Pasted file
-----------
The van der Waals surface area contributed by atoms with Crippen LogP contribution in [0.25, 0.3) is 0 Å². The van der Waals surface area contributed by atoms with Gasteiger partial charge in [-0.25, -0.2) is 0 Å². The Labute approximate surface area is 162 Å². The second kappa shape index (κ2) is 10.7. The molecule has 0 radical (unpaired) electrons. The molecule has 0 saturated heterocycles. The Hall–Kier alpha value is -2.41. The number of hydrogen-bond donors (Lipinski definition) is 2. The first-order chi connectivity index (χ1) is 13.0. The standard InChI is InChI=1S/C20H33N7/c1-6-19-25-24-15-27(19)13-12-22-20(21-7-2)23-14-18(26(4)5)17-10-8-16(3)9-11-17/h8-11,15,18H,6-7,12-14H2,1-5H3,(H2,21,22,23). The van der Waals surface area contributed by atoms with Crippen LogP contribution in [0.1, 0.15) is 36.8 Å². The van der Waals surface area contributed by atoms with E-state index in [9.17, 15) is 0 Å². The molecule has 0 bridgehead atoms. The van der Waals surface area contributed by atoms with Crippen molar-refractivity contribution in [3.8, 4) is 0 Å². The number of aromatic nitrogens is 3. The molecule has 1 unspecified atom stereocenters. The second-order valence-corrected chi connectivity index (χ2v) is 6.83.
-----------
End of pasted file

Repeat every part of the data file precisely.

The van der Waals surface area contributed by atoms with Crippen LogP contribution in [0.25, 0.3) is 0 Å². The van der Waals surface area contributed by atoms with Gasteiger partial charge in [-0.25, -0.2) is 0 Å². The Labute approximate surface area is 162 Å². The second kappa shape index (κ2) is 10.7. The molecule has 0 radical (unpaired) electrons. The molecule has 0 saturated heterocycles. The Hall–Kier alpha value is -2.41. The number of hydrogen-bond donors (Lipinski definition) is 2. The first-order chi connectivity index (χ1) is 13.0. The standard InChI is InChI=1S/C20H33N7/c1-6-19-25-24-15-27(19)13-12-22-20(21-7-2)23-14-18(26(4)5)17-10-8-16(3)9-11-17/h8-11,15,18H,6-7,12-14H2,1-5H3,(H2,21,22,23). The van der Waals surface area contributed by atoms with Crippen LogP contribution in [0.1, 0.15) is 36.8 Å². The van der Waals surface area contributed by atoms with E-state index in [9.17, 15) is 0 Å². The molecule has 0 bridgehead atoms. The van der Waals surface area contributed by atoms with Crippen molar-refractivity contribution in [3.8, 4) is 0 Å². The number of aromatic nitrogens is 3. The molecule has 1 unspecified atom stereocenters. The second-order valence-corrected chi connectivity index (χ2v) is 6.83.